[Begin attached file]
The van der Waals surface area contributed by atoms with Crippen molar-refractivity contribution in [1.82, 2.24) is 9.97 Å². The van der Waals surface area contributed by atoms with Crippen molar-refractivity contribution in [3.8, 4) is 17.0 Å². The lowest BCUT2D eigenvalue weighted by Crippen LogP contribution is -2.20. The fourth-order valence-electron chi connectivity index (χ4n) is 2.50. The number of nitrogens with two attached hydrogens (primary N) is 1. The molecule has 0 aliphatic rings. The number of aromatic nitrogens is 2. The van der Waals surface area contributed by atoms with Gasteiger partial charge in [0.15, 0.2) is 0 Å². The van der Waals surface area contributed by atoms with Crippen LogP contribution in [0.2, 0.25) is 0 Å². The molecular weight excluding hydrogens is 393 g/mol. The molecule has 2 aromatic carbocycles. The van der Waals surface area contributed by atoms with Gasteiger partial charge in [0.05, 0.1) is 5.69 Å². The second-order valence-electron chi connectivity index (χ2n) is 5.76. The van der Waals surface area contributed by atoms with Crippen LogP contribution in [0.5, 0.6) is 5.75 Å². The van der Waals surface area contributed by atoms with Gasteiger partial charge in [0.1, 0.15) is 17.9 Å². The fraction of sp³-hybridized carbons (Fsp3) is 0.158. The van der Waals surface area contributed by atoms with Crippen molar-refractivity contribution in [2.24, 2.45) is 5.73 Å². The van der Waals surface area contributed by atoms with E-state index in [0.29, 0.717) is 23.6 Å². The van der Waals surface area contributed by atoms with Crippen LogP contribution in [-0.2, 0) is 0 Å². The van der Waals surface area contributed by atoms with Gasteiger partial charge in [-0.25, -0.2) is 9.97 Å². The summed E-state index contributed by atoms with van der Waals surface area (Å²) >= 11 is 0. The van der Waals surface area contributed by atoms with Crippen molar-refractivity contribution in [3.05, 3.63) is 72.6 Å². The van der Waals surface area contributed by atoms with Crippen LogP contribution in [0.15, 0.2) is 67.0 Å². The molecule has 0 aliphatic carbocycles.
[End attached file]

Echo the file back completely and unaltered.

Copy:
The van der Waals surface area contributed by atoms with Crippen molar-refractivity contribution in [1.82, 2.24) is 9.97 Å². The van der Waals surface area contributed by atoms with Crippen molar-refractivity contribution in [3.8, 4) is 17.0 Å². The lowest BCUT2D eigenvalue weighted by Crippen LogP contribution is -2.20. The fourth-order valence-electron chi connectivity index (χ4n) is 2.50. The number of nitrogens with two attached hydrogens (primary N) is 1. The molecule has 0 aliphatic rings. The number of aromatic nitrogens is 2. The van der Waals surface area contributed by atoms with Gasteiger partial charge in [0.15, 0.2) is 0 Å². The van der Waals surface area contributed by atoms with Crippen LogP contribution in [0.2, 0.25) is 0 Å². The molecular weight excluding hydrogens is 393 g/mol. The molecule has 2 aromatic carbocycles. The van der Waals surface area contributed by atoms with Gasteiger partial charge in [0.05, 0.1) is 5.69 Å². The second-order valence-electron chi connectivity index (χ2n) is 5.76. The van der Waals surface area contributed by atoms with Crippen LogP contribution in [0.5, 0.6) is 5.75 Å². The van der Waals surface area contributed by atoms with Gasteiger partial charge in [0.1, 0.15) is 17.9 Å². The fraction of sp³-hybridized carbons (Fsp3) is 0.158. The van der Waals surface area contributed by atoms with Crippen molar-refractivity contribution in [2.24, 2.45) is 5.73 Å². The van der Waals surface area contributed by atoms with E-state index in [0.29, 0.717) is 23.6 Å². The van der Waals surface area contributed by atoms with Crippen LogP contribution in [-0.2, 0) is 0 Å². The van der Waals surface area contributed by atoms with Gasteiger partial charge in [-0.25, -0.2) is 9.97 Å². The summed E-state index contributed by atoms with van der Waals surface area (Å²) >= 11 is 0. The van der Waals surface area contributed by atoms with Crippen molar-refractivity contribution in [3.05, 3.63) is 72.6 Å². The van der Waals surface area contributed by atoms with Crippen LogP contribution in [0.15, 0.2) is 67.0 Å². The molecule has 0 aliphatic carbocycles.